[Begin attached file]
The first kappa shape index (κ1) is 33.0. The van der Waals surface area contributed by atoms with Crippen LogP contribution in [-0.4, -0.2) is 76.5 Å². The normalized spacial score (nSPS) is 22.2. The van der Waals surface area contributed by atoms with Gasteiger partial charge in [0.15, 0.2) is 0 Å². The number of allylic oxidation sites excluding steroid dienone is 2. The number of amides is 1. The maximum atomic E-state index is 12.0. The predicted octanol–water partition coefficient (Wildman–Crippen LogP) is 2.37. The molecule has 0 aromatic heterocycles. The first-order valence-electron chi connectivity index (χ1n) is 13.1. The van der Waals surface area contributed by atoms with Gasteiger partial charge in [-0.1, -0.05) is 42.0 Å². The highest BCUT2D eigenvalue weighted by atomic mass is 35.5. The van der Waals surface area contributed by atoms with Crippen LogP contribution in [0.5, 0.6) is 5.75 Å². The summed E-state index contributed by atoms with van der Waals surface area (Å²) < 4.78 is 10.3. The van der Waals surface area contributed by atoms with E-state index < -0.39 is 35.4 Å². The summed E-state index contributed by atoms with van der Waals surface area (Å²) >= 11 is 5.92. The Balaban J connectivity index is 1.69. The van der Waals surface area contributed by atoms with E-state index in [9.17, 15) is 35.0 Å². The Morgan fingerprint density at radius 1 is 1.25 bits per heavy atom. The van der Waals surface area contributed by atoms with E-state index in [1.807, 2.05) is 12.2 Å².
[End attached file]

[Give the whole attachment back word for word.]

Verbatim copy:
The first kappa shape index (κ1) is 33.0. The van der Waals surface area contributed by atoms with Crippen LogP contribution in [-0.4, -0.2) is 76.5 Å². The normalized spacial score (nSPS) is 22.2. The van der Waals surface area contributed by atoms with Gasteiger partial charge in [0.15, 0.2) is 0 Å². The number of allylic oxidation sites excluding steroid dienone is 2. The number of amides is 1. The maximum atomic E-state index is 12.0. The predicted octanol–water partition coefficient (Wildman–Crippen LogP) is 2.37. The molecule has 0 aromatic heterocycles. The first-order valence-electron chi connectivity index (χ1n) is 13.1. The van der Waals surface area contributed by atoms with Gasteiger partial charge in [-0.1, -0.05) is 42.0 Å². The highest BCUT2D eigenvalue weighted by atomic mass is 35.5. The van der Waals surface area contributed by atoms with Crippen LogP contribution in [0.5, 0.6) is 5.75 Å². The summed E-state index contributed by atoms with van der Waals surface area (Å²) < 4.78 is 10.3. The van der Waals surface area contributed by atoms with E-state index < -0.39 is 35.4 Å². The summed E-state index contributed by atoms with van der Waals surface area (Å²) >= 11 is 5.92. The Balaban J connectivity index is 1.69. The van der Waals surface area contributed by atoms with E-state index in [9.17, 15) is 35.0 Å². The Morgan fingerprint density at radius 1 is 1.25 bits per heavy atom. The van der Waals surface area contributed by atoms with E-state index in [1.807, 2.05) is 12.2 Å².